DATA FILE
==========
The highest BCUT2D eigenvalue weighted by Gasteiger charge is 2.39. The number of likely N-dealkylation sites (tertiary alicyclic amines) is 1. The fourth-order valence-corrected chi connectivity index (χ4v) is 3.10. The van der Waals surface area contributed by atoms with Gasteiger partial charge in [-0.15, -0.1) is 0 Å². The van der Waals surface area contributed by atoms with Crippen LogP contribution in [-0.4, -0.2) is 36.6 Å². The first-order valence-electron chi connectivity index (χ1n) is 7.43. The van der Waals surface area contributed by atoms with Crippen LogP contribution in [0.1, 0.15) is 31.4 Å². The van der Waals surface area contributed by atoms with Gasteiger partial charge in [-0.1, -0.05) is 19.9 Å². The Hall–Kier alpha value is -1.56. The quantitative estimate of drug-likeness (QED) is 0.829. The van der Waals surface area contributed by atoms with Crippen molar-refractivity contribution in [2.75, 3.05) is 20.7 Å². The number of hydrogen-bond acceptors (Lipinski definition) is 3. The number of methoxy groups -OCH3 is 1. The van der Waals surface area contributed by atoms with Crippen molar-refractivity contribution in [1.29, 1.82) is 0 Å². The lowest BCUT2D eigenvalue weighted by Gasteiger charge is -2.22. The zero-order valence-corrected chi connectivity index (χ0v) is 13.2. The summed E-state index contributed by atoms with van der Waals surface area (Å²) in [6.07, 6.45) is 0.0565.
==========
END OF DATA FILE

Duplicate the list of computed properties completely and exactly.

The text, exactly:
The highest BCUT2D eigenvalue weighted by Gasteiger charge is 2.39. The number of likely N-dealkylation sites (tertiary alicyclic amines) is 1. The fourth-order valence-corrected chi connectivity index (χ4v) is 3.10. The van der Waals surface area contributed by atoms with Gasteiger partial charge in [-0.15, -0.1) is 0 Å². The van der Waals surface area contributed by atoms with Crippen LogP contribution in [-0.4, -0.2) is 36.6 Å². The first-order valence-electron chi connectivity index (χ1n) is 7.43. The van der Waals surface area contributed by atoms with Crippen LogP contribution in [0.1, 0.15) is 31.4 Å². The van der Waals surface area contributed by atoms with Gasteiger partial charge in [-0.1, -0.05) is 19.9 Å². The Hall–Kier alpha value is -1.56. The quantitative estimate of drug-likeness (QED) is 0.829. The van der Waals surface area contributed by atoms with Crippen molar-refractivity contribution in [2.75, 3.05) is 20.7 Å². The number of hydrogen-bond acceptors (Lipinski definition) is 3. The number of methoxy groups -OCH3 is 1. The van der Waals surface area contributed by atoms with Crippen molar-refractivity contribution in [1.29, 1.82) is 0 Å². The lowest BCUT2D eigenvalue weighted by Gasteiger charge is -2.22. The zero-order valence-corrected chi connectivity index (χ0v) is 13.2. The summed E-state index contributed by atoms with van der Waals surface area (Å²) in [6.07, 6.45) is 0.0565.